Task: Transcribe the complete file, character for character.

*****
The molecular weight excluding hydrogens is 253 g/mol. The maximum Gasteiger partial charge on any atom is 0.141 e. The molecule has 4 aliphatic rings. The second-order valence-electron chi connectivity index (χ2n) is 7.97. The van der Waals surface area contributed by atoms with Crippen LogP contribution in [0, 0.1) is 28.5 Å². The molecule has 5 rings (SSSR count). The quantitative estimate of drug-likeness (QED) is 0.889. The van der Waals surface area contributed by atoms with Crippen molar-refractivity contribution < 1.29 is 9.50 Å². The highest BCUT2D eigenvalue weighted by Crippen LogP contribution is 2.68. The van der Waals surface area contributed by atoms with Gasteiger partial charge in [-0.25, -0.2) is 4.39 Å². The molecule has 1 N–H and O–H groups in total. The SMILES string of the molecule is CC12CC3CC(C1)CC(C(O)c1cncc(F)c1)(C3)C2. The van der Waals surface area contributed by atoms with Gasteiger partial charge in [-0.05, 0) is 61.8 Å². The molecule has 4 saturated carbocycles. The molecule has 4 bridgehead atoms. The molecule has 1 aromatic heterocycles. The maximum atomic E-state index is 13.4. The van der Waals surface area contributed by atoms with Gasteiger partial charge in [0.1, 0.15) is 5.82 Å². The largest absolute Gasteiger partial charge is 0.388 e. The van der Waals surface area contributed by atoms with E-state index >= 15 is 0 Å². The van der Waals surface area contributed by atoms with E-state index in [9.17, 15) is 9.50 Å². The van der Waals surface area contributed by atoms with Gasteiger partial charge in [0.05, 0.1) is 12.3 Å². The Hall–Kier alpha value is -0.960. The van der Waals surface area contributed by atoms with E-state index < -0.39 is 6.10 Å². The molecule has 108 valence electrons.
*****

The molecular weight excluding hydrogens is 253 g/mol. The maximum Gasteiger partial charge on any atom is 0.141 e. The molecule has 4 aliphatic rings. The second-order valence-electron chi connectivity index (χ2n) is 7.97. The van der Waals surface area contributed by atoms with Crippen LogP contribution in [0, 0.1) is 28.5 Å². The molecule has 5 rings (SSSR count). The quantitative estimate of drug-likeness (QED) is 0.889. The van der Waals surface area contributed by atoms with Crippen molar-refractivity contribution < 1.29 is 9.50 Å². The highest BCUT2D eigenvalue weighted by Crippen LogP contribution is 2.68. The van der Waals surface area contributed by atoms with Gasteiger partial charge in [-0.25, -0.2) is 4.39 Å². The molecule has 1 N–H and O–H groups in total. The SMILES string of the molecule is CC12CC3CC(C1)CC(C(O)c1cncc(F)c1)(C3)C2. The van der Waals surface area contributed by atoms with Gasteiger partial charge in [-0.05, 0) is 61.8 Å². The molecule has 4 saturated carbocycles. The molecule has 4 bridgehead atoms. The molecule has 1 aromatic heterocycles. The maximum atomic E-state index is 13.4. The van der Waals surface area contributed by atoms with Gasteiger partial charge in [0.1, 0.15) is 5.82 Å². The largest absolute Gasteiger partial charge is 0.388 e. The van der Waals surface area contributed by atoms with E-state index >= 15 is 0 Å². The van der Waals surface area contributed by atoms with E-state index in [9.17, 15) is 9.50 Å². The van der Waals surface area contributed by atoms with Gasteiger partial charge in [0.05, 0.1) is 12.3 Å². The Hall–Kier alpha value is -0.960. The van der Waals surface area contributed by atoms with E-state index < -0.39 is 6.10 Å². The molecule has 108 valence electrons.